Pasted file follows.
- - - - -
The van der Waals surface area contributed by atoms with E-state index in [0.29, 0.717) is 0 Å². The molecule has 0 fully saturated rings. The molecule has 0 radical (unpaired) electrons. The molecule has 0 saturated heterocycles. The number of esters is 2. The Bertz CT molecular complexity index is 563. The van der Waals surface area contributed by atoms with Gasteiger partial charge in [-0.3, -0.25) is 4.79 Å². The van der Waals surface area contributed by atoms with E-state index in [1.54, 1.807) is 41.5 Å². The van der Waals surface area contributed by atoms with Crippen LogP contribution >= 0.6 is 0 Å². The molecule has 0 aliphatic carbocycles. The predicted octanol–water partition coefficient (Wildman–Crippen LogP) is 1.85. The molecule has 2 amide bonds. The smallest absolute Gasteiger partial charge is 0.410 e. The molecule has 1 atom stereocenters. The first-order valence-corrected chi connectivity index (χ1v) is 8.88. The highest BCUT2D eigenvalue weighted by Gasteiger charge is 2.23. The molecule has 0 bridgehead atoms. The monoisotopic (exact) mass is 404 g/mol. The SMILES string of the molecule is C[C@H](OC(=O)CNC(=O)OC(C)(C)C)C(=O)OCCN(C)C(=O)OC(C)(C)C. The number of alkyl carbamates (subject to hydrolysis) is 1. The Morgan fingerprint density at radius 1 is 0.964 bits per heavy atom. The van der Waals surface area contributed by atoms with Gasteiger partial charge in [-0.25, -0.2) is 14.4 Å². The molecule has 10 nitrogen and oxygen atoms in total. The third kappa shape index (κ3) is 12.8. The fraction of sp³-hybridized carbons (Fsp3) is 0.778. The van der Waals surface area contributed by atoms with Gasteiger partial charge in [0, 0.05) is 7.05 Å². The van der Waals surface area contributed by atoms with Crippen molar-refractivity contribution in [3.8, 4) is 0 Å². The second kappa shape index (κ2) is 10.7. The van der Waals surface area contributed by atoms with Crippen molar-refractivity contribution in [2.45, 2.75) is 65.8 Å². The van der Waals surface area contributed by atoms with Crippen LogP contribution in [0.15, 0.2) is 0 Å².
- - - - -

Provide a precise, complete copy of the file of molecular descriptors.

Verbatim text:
The van der Waals surface area contributed by atoms with E-state index in [0.29, 0.717) is 0 Å². The molecule has 0 fully saturated rings. The molecule has 0 radical (unpaired) electrons. The molecule has 0 saturated heterocycles. The number of esters is 2. The Bertz CT molecular complexity index is 563. The van der Waals surface area contributed by atoms with Gasteiger partial charge in [-0.3, -0.25) is 4.79 Å². The van der Waals surface area contributed by atoms with E-state index in [1.54, 1.807) is 41.5 Å². The van der Waals surface area contributed by atoms with Crippen LogP contribution >= 0.6 is 0 Å². The molecule has 0 aliphatic carbocycles. The predicted octanol–water partition coefficient (Wildman–Crippen LogP) is 1.85. The molecule has 2 amide bonds. The smallest absolute Gasteiger partial charge is 0.410 e. The molecule has 1 atom stereocenters. The first-order valence-corrected chi connectivity index (χ1v) is 8.88. The highest BCUT2D eigenvalue weighted by Gasteiger charge is 2.23. The molecule has 0 bridgehead atoms. The monoisotopic (exact) mass is 404 g/mol. The SMILES string of the molecule is C[C@H](OC(=O)CNC(=O)OC(C)(C)C)C(=O)OCCN(C)C(=O)OC(C)(C)C. The number of alkyl carbamates (subject to hydrolysis) is 1. The Morgan fingerprint density at radius 1 is 0.964 bits per heavy atom. The van der Waals surface area contributed by atoms with Gasteiger partial charge in [-0.25, -0.2) is 14.4 Å². The molecule has 10 nitrogen and oxygen atoms in total. The third kappa shape index (κ3) is 12.8. The fraction of sp³-hybridized carbons (Fsp3) is 0.778. The van der Waals surface area contributed by atoms with Gasteiger partial charge in [0, 0.05) is 7.05 Å². The van der Waals surface area contributed by atoms with Crippen molar-refractivity contribution in [3.8, 4) is 0 Å². The second kappa shape index (κ2) is 10.7. The van der Waals surface area contributed by atoms with Crippen molar-refractivity contribution in [2.45, 2.75) is 65.8 Å². The van der Waals surface area contributed by atoms with Crippen LogP contribution in [0.15, 0.2) is 0 Å².